Our hospital received patients from all parts of the city in addition to rural areas. Therefore, there were no differences in the referral of the cases from the rural and urban areas (54.1% and 45.9%, respectively). Chakraborti et al, in their study from eastern India, noted the majority of children were from urban populations (70%).25 However, Singh has shown a high preponderance of childhood trauma in the rural population. In their study, they demonstrated that rural area children are at 1.5 times higher risk of ocular injuries than urban children.11 Similar findings were reported by Katiyar et al in rural children, accounting for 78% of ocular trauma.26 The differences in the rural and urban population could be due to improvement in the eye care facilities in the rural areas restricting the referral to the urban centers.
We found that children aged 6–10 years (39.3%) were most commonly affected followed by those in the age range of 11 to 15 years (36.1%). This finding correlates with other studies from Indian population,3,11,25,26 and those from all over the world also show the same trend.13,22,23,27 In this age group, a child starts going to school and is often involved in many sports activities.
Studies have quoted percentage of males affected are more than the females.3,11,13,22,23,25–27 Our study also showed preponderance to males 38 (62.3%) over females 23 (37.7%). A possible reason for this finding could be that boys are more involved than females in outdoor activities. Another possible explanation given by Singh et al is the importance given to males over females in Indian society with respect to illness, a finding with which we also agree.11
In the current study, the most common cause of ocular injury was sports-related injury (spinning top, cricket ball) in a closed globe and wooden stick in the open globe. This observation correlates with Qayum et al, who also found that sports-related injuries are common with respect to closed globe injuries, and wooden stick injuries were found in open globe.28 Most of the studies demonstrate the wooden stick as a common cause of injury.11,21,26,29 Availability of wooden material in the vicinity of the house could be the reason for this finding. Nowadays, children are attracted to sports activities. They do not understand the importance of supervision by the experts. Therefore, sports-related injuries were common in our studies. Saxena et al reported bow and arrow injury (15.2%) was common in their study.3 Singh revealed only 2.1% of cases were related to bow and arrow injury.11 In our study, we did not come across any case of such an injury, suggesting a declining trend toward the use of the bow and arrow. This trend could be due to awareness about ocular injuries associated with this type of sports. Eighteen percent of the children in our study had firecracker-related injuries. Saxena et al also reported firecracker injury as a common mode of ocular injury.3 In spite of a fireworks regulation act; the trend towards ocular injury caused by fireworks is increasing. This trend could be due to firecrackers are exploded during festival seasons but also during marriages. Most of the time, parents do not supervise children’s activities, which lead to an increase in incidences of firecracker-related ocular injuries. Strict legislation and public education are needed to stop firecrackers-related injuries.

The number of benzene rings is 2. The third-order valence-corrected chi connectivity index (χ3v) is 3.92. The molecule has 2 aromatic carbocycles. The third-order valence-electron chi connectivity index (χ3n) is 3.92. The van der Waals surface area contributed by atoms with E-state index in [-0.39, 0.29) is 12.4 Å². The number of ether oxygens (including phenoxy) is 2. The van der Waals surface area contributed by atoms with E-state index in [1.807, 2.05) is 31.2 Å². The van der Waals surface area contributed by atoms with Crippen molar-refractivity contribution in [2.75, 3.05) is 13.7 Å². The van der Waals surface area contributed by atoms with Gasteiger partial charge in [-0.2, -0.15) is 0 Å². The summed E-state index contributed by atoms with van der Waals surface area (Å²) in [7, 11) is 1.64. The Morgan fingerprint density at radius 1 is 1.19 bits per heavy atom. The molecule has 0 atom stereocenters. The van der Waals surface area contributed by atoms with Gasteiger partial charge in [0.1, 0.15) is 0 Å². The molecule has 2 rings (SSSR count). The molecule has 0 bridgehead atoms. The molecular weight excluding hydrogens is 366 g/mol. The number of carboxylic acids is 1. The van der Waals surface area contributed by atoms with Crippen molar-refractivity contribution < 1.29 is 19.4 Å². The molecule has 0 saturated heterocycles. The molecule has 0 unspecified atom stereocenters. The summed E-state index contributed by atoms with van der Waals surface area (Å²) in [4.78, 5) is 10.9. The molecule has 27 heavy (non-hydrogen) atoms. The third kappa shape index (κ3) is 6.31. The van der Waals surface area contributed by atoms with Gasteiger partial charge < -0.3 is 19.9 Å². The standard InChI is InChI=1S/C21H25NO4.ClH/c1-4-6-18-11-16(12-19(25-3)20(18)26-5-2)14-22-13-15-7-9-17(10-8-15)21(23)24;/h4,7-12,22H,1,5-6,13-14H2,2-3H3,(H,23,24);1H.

Uncommon causes of eye injury in the present study were injury caused by a bird beak, hen’s leg, dog bite, and cooker blast.
We have observed the injury trend during vacation. As many as 27 (27/61, 44.3%) children had eye trauma while on vacation. However, no seasonal predilection to injury was noted. Maurya et al observed 43.5% injuries in the summer, 31.6% in the rainy season, and 24.9% in the winter.21 The importance of performing an analysis of ocular injury during vacation periods is to strictly supervise children’s sports activities and to educate them to avoid eye injuries.
In the present study, open globe injuries (63.9%) to the eye dominated compared to the closed globe ones (24.6%). Similar trends have been observed in many studies.3,11,22,23,26 However, few studies have observed closed globe injury common than open globe injury.13,21,27,30,31 The reason for more patients with open globe injuries could be due to patients with severely injured eyes that affected their vision came to the hospital, while those with closed globe injury did not.